Songs written by Jake Taylor

  • "I'll Always Wait in Memory Lane"
    Jake wrote: "Of all the songs I've written, the one you folks seem to like best is "I'll Always Wait In Memory Lane", and perhaps the reason you like that one so well is that Betty and I wrote it together. I wanted to write a song just a little different from the songs I had written so far. I had an idea but somehow I just couldn't put it into the right words. Betty watched me for a long time and then she said, "Let me help you." So the two of us set to work on the song, and between us we soon had the song written, and you folks have been requesting it ever since. Maybe one of these days I can get Betty to help me write another song that I hope you folks will like as well as you do this one."
  • "Little Baby Clothes"
    Jake wrote: "Little Baby Clothes" is another song that you folks have seemed to like, and I'm glad you do, for this song was written in memory of our little girl, the only baby Betty and I ever had. It is a sincere tribute to a beautiful baby girl, and those of you who have lost a baby at any time will know just how Betty and I felt about it."
  • "Cowboy's Guitar"
    Jake wrote: "Cowboy's Guitar" was the only song I have ever written that I was unable to name. Michael Moloko, of Blairsville, Pennsylvania, was the obliging listener who suggested the name chosen. As you remember, I made an appeal to you Rail Splitter listeners to name it for me. That's the big reason why it's so much pleasure to play for you folks day after day. You always cooperate, you're always appreciateive, and in any undertaking your wholehearted support can be counted on in advance."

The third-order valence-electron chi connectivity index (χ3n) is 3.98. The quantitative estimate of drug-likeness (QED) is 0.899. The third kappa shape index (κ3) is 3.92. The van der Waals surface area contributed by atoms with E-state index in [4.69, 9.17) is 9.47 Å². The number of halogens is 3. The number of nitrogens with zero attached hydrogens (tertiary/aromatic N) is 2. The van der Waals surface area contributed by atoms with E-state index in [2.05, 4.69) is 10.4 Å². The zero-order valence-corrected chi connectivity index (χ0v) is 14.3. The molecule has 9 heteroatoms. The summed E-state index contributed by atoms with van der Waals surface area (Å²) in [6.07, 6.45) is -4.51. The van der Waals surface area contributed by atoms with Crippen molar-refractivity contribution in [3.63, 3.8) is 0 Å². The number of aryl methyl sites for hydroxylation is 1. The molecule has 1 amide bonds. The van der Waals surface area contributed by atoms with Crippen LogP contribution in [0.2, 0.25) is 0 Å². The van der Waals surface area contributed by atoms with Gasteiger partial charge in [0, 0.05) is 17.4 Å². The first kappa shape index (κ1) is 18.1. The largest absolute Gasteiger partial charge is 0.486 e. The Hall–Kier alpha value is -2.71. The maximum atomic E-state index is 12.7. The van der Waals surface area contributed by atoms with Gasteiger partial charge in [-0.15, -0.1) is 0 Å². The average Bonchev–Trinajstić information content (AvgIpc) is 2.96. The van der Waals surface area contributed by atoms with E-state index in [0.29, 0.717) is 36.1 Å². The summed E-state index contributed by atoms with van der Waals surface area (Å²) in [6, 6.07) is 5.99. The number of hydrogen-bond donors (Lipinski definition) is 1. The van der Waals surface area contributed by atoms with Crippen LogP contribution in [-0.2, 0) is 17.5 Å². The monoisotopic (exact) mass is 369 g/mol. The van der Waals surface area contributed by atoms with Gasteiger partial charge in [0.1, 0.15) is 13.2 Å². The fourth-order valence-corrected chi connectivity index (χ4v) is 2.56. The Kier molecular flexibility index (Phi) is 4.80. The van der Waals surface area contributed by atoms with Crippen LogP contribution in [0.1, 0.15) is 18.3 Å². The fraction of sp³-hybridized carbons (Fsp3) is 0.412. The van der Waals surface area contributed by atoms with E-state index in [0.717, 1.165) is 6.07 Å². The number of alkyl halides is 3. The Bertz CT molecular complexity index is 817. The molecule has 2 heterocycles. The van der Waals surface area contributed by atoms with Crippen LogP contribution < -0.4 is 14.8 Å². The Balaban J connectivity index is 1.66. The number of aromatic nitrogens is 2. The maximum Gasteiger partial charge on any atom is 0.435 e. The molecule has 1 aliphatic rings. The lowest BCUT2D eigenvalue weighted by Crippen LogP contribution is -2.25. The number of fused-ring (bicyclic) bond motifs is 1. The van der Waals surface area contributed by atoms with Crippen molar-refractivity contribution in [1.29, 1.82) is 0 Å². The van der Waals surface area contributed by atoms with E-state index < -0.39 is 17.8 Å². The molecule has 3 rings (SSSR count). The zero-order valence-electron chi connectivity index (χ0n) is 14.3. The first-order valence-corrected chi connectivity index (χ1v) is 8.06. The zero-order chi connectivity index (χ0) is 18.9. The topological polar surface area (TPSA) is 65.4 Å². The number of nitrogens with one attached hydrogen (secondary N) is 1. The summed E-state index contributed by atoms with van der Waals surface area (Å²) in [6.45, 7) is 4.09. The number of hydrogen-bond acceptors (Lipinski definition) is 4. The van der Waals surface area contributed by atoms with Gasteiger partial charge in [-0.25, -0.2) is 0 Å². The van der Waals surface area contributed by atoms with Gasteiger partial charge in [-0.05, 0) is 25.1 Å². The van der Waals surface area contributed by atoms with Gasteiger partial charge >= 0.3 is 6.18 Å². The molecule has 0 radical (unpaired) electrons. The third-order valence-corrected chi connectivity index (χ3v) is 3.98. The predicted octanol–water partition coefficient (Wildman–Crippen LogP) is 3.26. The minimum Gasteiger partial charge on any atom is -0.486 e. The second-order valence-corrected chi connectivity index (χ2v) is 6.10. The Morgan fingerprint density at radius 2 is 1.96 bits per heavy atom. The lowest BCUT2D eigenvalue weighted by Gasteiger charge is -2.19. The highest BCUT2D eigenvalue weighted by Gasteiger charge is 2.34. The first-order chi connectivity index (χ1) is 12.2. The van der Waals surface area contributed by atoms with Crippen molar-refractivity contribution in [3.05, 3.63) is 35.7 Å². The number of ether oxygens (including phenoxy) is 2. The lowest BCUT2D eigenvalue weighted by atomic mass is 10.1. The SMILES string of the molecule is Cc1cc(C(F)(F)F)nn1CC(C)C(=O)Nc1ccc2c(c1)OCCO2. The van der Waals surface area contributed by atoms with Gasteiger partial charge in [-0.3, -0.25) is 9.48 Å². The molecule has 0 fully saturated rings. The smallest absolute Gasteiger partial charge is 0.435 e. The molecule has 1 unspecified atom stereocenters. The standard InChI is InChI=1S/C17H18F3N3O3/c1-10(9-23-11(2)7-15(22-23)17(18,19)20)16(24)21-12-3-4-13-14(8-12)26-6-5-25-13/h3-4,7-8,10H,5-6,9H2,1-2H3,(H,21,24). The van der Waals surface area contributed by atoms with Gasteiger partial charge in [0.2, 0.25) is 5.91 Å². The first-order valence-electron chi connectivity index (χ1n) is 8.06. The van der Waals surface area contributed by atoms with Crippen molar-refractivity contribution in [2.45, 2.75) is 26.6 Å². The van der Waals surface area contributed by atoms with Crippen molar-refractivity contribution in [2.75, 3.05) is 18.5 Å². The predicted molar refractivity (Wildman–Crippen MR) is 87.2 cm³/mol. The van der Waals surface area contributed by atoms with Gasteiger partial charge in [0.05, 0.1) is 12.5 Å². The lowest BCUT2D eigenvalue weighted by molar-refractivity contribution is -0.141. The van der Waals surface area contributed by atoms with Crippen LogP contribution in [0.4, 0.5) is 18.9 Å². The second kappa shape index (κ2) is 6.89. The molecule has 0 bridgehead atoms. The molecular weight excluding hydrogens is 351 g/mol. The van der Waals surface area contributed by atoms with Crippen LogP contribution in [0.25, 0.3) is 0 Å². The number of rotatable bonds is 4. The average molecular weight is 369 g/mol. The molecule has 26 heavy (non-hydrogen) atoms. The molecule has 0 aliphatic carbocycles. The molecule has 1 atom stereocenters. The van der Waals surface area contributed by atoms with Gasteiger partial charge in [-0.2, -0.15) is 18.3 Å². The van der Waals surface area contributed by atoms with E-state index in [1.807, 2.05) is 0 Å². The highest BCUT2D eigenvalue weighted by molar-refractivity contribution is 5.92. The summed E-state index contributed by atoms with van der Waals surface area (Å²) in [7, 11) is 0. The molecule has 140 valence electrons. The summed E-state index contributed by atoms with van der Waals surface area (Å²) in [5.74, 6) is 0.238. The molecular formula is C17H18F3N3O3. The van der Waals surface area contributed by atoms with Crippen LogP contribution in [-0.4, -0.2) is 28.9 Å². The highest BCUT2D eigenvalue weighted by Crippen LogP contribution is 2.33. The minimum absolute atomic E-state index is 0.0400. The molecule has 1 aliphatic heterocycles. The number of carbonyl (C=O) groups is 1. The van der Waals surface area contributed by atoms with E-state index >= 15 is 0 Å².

• "Signed, Your Loving Son"
    Jake wrote: "You know, folks, when a fellow gets away from home, no matter how long he's been away, the one time of the year when he feels that he's just gotta go back home, is Christmas. The Christmas season was responsible for another of my songs. On this christmas I knew that I wouldn't be able to get back home, so I sat down and wrote a song for my father and mother. I tried to write it in the form of a letter, just as I would have written to dad and mother, if I had sent them a letter. Another of your good friends, Frankie More, suggested the name for it. And that name, as you may have guessed by this time, "Signed, Your Loving Son." After I finished that song, I made a recording of it and sent it home as my Christmas present to my mother and dad, and I'm sure that they got just as much pleasure out of it as you folks have."
  • "Old Pardner"